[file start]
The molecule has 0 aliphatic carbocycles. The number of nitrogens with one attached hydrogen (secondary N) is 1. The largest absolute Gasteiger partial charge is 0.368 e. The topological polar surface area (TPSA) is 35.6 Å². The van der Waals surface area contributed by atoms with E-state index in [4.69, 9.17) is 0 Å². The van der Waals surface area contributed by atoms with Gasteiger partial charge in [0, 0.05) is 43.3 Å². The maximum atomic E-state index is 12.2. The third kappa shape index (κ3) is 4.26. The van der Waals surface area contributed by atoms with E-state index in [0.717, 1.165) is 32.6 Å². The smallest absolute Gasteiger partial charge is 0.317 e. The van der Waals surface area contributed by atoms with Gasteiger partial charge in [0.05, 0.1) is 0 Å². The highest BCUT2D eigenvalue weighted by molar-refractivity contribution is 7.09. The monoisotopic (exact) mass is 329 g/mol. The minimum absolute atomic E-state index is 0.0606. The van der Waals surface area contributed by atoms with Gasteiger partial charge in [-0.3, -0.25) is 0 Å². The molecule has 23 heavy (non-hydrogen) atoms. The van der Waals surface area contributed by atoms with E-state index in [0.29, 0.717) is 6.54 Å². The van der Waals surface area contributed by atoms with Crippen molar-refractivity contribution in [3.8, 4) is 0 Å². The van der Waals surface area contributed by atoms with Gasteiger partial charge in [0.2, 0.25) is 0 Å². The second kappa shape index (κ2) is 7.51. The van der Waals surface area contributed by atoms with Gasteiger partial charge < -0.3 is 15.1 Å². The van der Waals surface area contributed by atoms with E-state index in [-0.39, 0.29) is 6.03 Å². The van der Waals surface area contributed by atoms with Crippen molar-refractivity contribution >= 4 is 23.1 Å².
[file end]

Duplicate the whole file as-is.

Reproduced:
The molecule has 0 aliphatic carbocycles. The number of nitrogens with one attached hydrogen (secondary N) is 1. The largest absolute Gasteiger partial charge is 0.368 e. The topological polar surface area (TPSA) is 35.6 Å². The van der Waals surface area contributed by atoms with E-state index in [4.69, 9.17) is 0 Å². The van der Waals surface area contributed by atoms with Gasteiger partial charge in [0, 0.05) is 43.3 Å². The maximum atomic E-state index is 12.2. The third kappa shape index (κ3) is 4.26. The van der Waals surface area contributed by atoms with E-state index in [0.717, 1.165) is 32.6 Å². The smallest absolute Gasteiger partial charge is 0.317 e. The van der Waals surface area contributed by atoms with Gasteiger partial charge in [0.05, 0.1) is 0 Å². The highest BCUT2D eigenvalue weighted by molar-refractivity contribution is 7.09. The monoisotopic (exact) mass is 329 g/mol. The minimum absolute atomic E-state index is 0.0606. The van der Waals surface area contributed by atoms with Gasteiger partial charge in [-0.3, -0.25) is 0 Å². The molecule has 23 heavy (non-hydrogen) atoms. The van der Waals surface area contributed by atoms with E-state index in [0.29, 0.717) is 6.54 Å². The van der Waals surface area contributed by atoms with Crippen molar-refractivity contribution in [3.8, 4) is 0 Å². The van der Waals surface area contributed by atoms with Gasteiger partial charge in [0.2, 0.25) is 0 Å². The second kappa shape index (κ2) is 7.51. The van der Waals surface area contributed by atoms with Gasteiger partial charge < -0.3 is 15.1 Å². The van der Waals surface area contributed by atoms with E-state index in [-0.39, 0.29) is 6.03 Å². The van der Waals surface area contributed by atoms with Crippen molar-refractivity contribution >= 4 is 23.1 Å².